The World’s Thinnest Photodetector

Korean researchers have developed a photodetector that is ten times smaller than the current standard silicon diodes.

AsianScientist (Nov. 17, 2016) – The Center for Integrated Nanostructure Physics at the Institute for Basic Science in South Korea has developed the world’s thinnest photodetector, a device that converts light into an electric current. Their results have been published in Nature Communications.

With a thickness of just 1.3 nanometers—ten times smaller than the current standard silicon diodes—this device could be used in the Internet of Things, smart devices, wearable electronics and photoelectronics.

While graphene is thin, conductive, transparent and flexible, it does not behave as a semiconductor, limiting its application in the electronics industry. To increase graphene’s usability, the researchers sandwiched a layer of the 2D semiconductor molybdenum disulfide (MoS2) between two graphene sheets and put it over a silicon base. They initially thought the resulting device was too thin to generate an electric current but, unexpectedly, it did.

“A device with one-layer of MoS2 is too thin to generate a conventional p-n junction, where positive (p) charges and negative (n) charges are separated and can create an internal electric field. However, when we shine light on it, we observed high photocurrent. It was surprising! Since it cannot be a classical p-n junction, we thought to investigate it further,” said Dr. Yu Woo Jong, first author of this study.

To understand what they found, the researchers compared devices with one and seven layers of MoS2 and tested how well they were able to convert light into an electric current. They found that the device with one-layer MoS2 absorbed less light than the device with seven layers, but had higher photoresponsitivity.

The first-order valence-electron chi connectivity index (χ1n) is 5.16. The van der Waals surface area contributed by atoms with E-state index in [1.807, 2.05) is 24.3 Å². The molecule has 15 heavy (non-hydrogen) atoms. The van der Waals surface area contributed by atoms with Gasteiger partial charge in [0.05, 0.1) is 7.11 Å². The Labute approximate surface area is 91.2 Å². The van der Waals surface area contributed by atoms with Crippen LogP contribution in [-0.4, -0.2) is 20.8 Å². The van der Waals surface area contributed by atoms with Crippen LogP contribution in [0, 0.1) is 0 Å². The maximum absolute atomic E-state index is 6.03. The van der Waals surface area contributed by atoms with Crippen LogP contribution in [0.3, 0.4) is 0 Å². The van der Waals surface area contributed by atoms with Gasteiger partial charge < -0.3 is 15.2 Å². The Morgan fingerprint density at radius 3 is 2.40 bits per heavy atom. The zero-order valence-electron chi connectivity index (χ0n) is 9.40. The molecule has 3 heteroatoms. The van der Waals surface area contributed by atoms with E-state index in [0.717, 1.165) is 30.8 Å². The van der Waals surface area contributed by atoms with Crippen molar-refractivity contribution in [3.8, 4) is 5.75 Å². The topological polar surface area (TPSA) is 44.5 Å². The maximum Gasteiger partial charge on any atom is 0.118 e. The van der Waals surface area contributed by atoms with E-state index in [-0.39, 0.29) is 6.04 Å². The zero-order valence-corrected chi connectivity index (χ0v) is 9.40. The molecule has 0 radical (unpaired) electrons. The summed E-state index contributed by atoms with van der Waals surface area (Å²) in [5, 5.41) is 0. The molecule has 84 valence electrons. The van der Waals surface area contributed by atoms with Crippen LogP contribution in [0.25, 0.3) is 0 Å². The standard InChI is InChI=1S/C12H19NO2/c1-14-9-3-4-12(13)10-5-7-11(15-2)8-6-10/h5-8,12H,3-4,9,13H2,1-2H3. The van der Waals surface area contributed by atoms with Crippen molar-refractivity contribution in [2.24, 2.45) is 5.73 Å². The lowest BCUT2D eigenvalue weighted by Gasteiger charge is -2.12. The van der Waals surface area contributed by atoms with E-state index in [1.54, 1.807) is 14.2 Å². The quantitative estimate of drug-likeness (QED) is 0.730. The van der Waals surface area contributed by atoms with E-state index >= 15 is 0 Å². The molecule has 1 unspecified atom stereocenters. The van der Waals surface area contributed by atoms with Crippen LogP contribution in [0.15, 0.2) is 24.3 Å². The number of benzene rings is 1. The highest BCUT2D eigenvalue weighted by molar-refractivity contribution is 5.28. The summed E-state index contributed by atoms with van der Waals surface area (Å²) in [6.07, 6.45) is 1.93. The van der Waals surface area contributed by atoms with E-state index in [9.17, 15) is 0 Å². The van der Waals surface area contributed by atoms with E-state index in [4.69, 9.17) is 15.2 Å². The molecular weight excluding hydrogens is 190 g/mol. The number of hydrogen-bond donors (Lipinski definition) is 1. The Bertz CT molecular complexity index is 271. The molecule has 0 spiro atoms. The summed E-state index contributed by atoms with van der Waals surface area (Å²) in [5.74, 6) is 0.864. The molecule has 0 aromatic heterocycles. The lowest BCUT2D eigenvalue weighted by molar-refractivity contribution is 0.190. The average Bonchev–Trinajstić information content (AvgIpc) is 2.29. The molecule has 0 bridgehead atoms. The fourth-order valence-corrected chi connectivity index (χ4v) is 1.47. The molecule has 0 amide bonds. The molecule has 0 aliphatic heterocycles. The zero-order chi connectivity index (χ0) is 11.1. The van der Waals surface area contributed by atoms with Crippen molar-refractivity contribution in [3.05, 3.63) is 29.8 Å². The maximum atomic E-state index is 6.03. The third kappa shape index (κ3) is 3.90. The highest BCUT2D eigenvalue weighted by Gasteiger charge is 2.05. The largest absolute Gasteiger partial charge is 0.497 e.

“Usually, the photocurrent is proportional to the photoabsorbance; that is, if the device absorbs more light, it should generate more electricity. But in this case, even if the one-layer MoS2 device has smaller absorbance than the seven-layer MoS2, it produces seven times more photocurrent,” Yu explained.

When light is absorbed by the device and MoS2 electrons jump into an excited state, they leave the so-called holes behind. Holes behave like positive mobile charges and are essentially positions left empty by electrons that absorbed enough energy to jump to a higher energy status. In the thicker device, electrons and holes moved too slowly through the junctions between graphene and MoS2, leading to their undesired recombination within the MoS2 layer.

For these reasons, up to 65 percent of photons absorbed by the thinner device are used to generate a current. Instead, the same measurement (quantum efficiency) is only 7 percent for the seven-layer MoS2 apparatus.

“This device is transparent, flexible and requires less power than the current 3D silicon semiconductors. If future research is successful, it will accelerate the development of 2D photoelectric devices,” Yu concluded.

The article can be found at: Yu et al. (2016) Unusually Efficient Photocurrent Extraction in Monolayer Van Der Waals Heterostructure by Tunneling through Discretized Barrier.


Source: Institute for Basic Science.
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